In 2005, Georgia added what is now known as the “offer of settlement” rule to its personal injury law. This rule allows defendants to recover their legal fees even in cases where the plaintiff wins their case. Essentially, if the defendant offers to settle the case before trial, the plaintiff rejects that offer, and the jury returns a verdict that is less than 75% of the offer, the defendant can ask the judge for an award of fees.
CaseMetrix LLC v. Sherpa Web Studios
The offer of settlement rule only applies to tort claims. It does not apply to other types of civil lawsuits, such as breach of contract. And any settlement offer needs to be clear on this point.
A recent decision from the Georgia Court of Appeals, CaseMetrix LLC v. Sherpa Web Studios, explains why this is so. In this case, the plaintiff is a company that develops online databases. The defendant provided web hosting services for the plaintiff. The plaintiff alleged the defendant failed to properly backup or migrate one of its databases, causing the plaintiff to sustain more than $4 million in damages. The plaintiff’s lawsuit asserted both the tort of negligence and breach of contract claims.
Before the trial, the defendant offered to settle the case for $30,000. In one paragraph, the offer said it was “to resolve all pending claims … arising out of claims sounding in tort.” The next paragraph, however, said the offer was to “resolve all claims of Plaintiff.”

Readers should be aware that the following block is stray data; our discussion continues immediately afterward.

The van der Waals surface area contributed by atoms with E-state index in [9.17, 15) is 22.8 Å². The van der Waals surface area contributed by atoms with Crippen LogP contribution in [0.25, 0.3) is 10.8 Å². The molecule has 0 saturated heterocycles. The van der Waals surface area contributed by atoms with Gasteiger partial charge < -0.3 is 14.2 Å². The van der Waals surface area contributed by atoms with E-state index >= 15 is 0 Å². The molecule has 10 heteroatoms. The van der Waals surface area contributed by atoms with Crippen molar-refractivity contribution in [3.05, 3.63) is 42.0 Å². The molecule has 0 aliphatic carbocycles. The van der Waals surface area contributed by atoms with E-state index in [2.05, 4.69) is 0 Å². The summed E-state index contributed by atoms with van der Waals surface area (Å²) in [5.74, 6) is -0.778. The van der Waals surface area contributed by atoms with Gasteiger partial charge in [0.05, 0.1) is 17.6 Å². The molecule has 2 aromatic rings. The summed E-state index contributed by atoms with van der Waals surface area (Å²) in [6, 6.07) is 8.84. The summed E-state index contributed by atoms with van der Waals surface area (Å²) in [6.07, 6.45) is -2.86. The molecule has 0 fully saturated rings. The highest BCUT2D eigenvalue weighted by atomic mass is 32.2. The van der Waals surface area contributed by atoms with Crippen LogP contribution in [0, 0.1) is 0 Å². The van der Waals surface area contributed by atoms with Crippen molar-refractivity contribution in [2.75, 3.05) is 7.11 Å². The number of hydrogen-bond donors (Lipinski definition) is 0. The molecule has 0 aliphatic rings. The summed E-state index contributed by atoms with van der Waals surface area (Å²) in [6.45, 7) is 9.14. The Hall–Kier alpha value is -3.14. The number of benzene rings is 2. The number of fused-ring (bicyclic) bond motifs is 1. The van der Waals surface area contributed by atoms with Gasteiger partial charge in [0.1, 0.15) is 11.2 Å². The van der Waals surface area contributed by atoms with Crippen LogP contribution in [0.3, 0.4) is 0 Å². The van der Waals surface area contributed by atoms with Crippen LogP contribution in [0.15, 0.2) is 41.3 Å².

The plaintiff decided to reject the offer. The jury ultimately returned a verdict for the plaintiff, but awarded just $6,269 in damages on the tort claim. The jury further reduced that award by 46% to account for the plaintiff’s comparative fault, meaning the defendant was only liable for $3,385.26, which was obviously less than 75% of its original $30,000 settlement offer. (The jury awarded no damages on the plaintiff’s breach of contract claim.)
Based on the jury’s verdict, the trial judge awarded the defendants its attorney fees under the offer of settlement rule. The plaintiff appealed that award, arguing that the offer was “ambiguous as to the scope of the claims encompassed by it,” and therefore did not serve as a valid basis for invoking the rule. The Court of Appeals agreed and reversed the award of attorney fees.
As the appeals court explained, there was a clear “inconsistency” in the language of the defense’s settlement offer. More to the point, it was “ambiguous” as to whether the settlement was meant to cover all of the plaintiff’s allegations or just its tort claims. As noted above, the settlement of offer rule only applies to tort claims. The Court of Appeals clarified that a settlement offer “cannot be unclear or ambiguous as to the scope of claims to be resolved if the offer is accepted.” In other words, the defense was not entitled to recover its legal fees because its offer could be read as covering the plaintiff’s non-tort claims, which call outside the scope of the settlement rule.